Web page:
It should come as no surprise that when we made the turn for the back nine, my uncle and I were losing our match, down 3. At no point had we been winning. He’s a solid partner with his 16 handicap, but asking him to play by himself for nine holes in a match isn’t good teamwork. Jim mentioned I might need a beer at the turn (was it that obvious?). Unfortunately at Newport, “the turn” wasn’t until after the 13th hole which meant I was going to have to improvise. But just the thought of that beer made something click. The fog was clearing. I made the long par 5 in two shots to start the back. I then drove the green on the 11th for a two-putt birdie. We were down 1.

HOLE 12: Not being discussed

HOLE 13-17: Don’t call it a comeback, part 2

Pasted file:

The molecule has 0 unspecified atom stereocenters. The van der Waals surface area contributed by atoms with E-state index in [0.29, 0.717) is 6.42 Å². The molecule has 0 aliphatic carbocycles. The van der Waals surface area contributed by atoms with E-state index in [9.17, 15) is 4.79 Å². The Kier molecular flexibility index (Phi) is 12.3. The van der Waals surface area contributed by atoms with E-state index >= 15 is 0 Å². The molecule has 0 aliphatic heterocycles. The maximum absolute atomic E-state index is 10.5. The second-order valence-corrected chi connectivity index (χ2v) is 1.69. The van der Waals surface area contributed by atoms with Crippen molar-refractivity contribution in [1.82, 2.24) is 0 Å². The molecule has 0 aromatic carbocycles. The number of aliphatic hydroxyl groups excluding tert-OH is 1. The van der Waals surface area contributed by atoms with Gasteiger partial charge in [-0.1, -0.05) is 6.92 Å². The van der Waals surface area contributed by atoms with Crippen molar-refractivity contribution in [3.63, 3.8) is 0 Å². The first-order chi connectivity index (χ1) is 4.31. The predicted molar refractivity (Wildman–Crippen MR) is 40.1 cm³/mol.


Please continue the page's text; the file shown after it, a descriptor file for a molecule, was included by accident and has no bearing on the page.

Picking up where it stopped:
We arrived down 2 at the par 3 13th. A blind, uphill shot coming back to the clubhouse. It was only listed at about 140 but straight into the wind it was play closer to 160. Jon stuffed his shot and my uncle made a beautiful up to about 3 feet for his par/net birdie followed by Jon rolling in a natural birdie. Still down 2. NOW we could stop for a beer on the way to another par 3. This time, though, a very difficult 180 yard par 3 with a sloped right to left green, playing dead into the wind. I had to hit 3 iron. My uncle hit a driver. And boy did he hit it - right onto the green, best shot of the day. He lagged his putt across the green to about 3 feet and it was clear we were going to win the hole except our opponents’ lips were as tight as a bullfrog’s ass. Now would be a good time for me to tell you my favorite part about Jim today - he didn’t give a single putt no matter the distance, which is exactly how golf should be played. He just stood there with the scorecard in hand and a pencil and waited for everything to be putt out. A man after my own heart; I think you should always putt out. My uncle rolled his putt in (a littler nervier than I had hoped) and we were down 1. Jon made an outstanding par from the middle of nowhere on the following hole to put us down 2 again. Just when we kept clawing our way back we were getting pushed back to 2 down. With only three holes left, we needed some help. Unfortunately for us, on the 16th hole (the only hole with water on the course), Jon piped his drive about as far as I’ve ever seen him hit one. His left-handed draw sent the ball so far down the fairway - 300+ yards - that he almost ran out of room on the short 330 yard hole. The hole is called “Island” because, wait for it, the green is mostly surrounded by water (see picture below). I had 67 yards in from the rough and decided to stuff it inside of 1 foot. Jon was at the every end of the fairway, about 25-30 yards from the hole. Jon knew he needed birdie to equal my kick-in birdie. At this point my uncle and I engage in some friendly banter, with a series of bad golf jokes like, “whatever you do, don’t think about that creek.” Give Jon a bag of 20 balls and he’ll get all 20 somewhere near the flag - but on this occasion with the suffocating pressure of a match and our bad humor, he put it squarely in the creek. He hit it about 15 feet, total. After taking a drop he did it again. I wasn’t cheering for either of those outcomes, especially with my kick-in birdie, and felt a bit bad about the pre-shot razzing. Just when the match seemed to be going their way we stood on the 17th down one. We pushed that hole and now stood on 18 knowing the best we could do is tie.